General Bradley

I was in the right vicinity. I saw streets named General Nimitz, General Patton. I could not find General Bradley. The street signs were so hard to see, and some were obscured by leaves. I made a U-turn and started back in search of the right general’s name. Driving slowly, . . .

Please leave a comment with your first 50 words on the topic “General Bradley.”

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About first50

Writer and teacher who benefits from following the principles of writing practice set forth by Natalie Goldberg.
This entry was posted in Children's Writing Prompts, fiction, Writing prompt. Bookmark the permalink.

4 Responses to General Bradley

  1. I walked the cement floor, tentatively, unsure if I should really be here. We just lost our dog, a beautiful lab so dear to my heart, a month ago. My ears tried to shut out the barking, begging of all the other dogs. Intake #01759, General Bradley sat and stared at me….

  2. Odd to have happened upon a reference to “generals” on this the second day of Women’s History Month. The men in charge…still. Waiting for more change and not for women generals.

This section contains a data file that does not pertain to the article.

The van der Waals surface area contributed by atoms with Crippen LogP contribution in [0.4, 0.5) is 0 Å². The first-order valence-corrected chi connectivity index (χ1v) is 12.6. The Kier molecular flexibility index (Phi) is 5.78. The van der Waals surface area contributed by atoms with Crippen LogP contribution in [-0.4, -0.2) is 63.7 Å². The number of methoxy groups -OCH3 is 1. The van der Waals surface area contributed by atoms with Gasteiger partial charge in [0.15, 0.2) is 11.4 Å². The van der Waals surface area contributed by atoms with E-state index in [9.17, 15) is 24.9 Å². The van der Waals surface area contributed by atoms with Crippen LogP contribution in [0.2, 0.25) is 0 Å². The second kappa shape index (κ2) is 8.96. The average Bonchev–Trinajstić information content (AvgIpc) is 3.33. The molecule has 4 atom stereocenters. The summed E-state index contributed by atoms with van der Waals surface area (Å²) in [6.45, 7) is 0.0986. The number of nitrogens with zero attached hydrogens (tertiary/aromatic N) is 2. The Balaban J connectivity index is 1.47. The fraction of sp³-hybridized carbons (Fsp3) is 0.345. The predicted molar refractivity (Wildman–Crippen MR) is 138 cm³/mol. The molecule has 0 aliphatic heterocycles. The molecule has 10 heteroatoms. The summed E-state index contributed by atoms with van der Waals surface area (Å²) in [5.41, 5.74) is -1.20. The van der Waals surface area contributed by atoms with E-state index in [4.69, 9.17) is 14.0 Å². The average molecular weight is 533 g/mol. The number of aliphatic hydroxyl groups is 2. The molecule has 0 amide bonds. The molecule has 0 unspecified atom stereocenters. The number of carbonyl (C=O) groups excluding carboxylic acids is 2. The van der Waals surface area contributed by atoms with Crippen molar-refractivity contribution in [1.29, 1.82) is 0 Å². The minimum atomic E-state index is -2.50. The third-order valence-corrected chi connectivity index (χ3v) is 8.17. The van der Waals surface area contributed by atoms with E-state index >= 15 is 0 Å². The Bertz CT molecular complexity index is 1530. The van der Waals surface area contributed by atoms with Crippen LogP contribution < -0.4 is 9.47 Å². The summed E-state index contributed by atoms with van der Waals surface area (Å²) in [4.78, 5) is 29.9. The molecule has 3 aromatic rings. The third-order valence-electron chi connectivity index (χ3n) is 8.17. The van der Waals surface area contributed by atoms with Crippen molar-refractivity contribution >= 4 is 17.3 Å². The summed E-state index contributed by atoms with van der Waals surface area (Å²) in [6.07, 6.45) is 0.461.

3. Claire says:

    The trip had been long so they decided to veer from the highway into the next small town. What appeared to be the main street was partly deserted at that time of the evening. Up ahead, they spotted what seemed to be a diner with a neon sign that read “General Bradley.”

    They parked in front of the establishment and looked out the passenger car window. It wasn’t a diner but a type of general store, and it was still open. They looked at each other, shrugged their shoulders and exited the car simultaneously.

    Once inside, they were greeted by a husky middle-aged man sporting a neatly waxed handle-bar mustache and nicely shaped mutton sideburns. “Welcome young ‘uns,” he said in a southern drawl, “I’m Gen’ral Bradley. What can I hep you with?”

  4. John Yeo says:

    General Bradley was a very fine man and a general dogsbody in the factory. All the staff liked Bradley always there with a cheerful grin and a willing pair of hands, unlike General George, who always had a long face and resented every request. Generally speaking both men did what they were paid for, quietly without medals.

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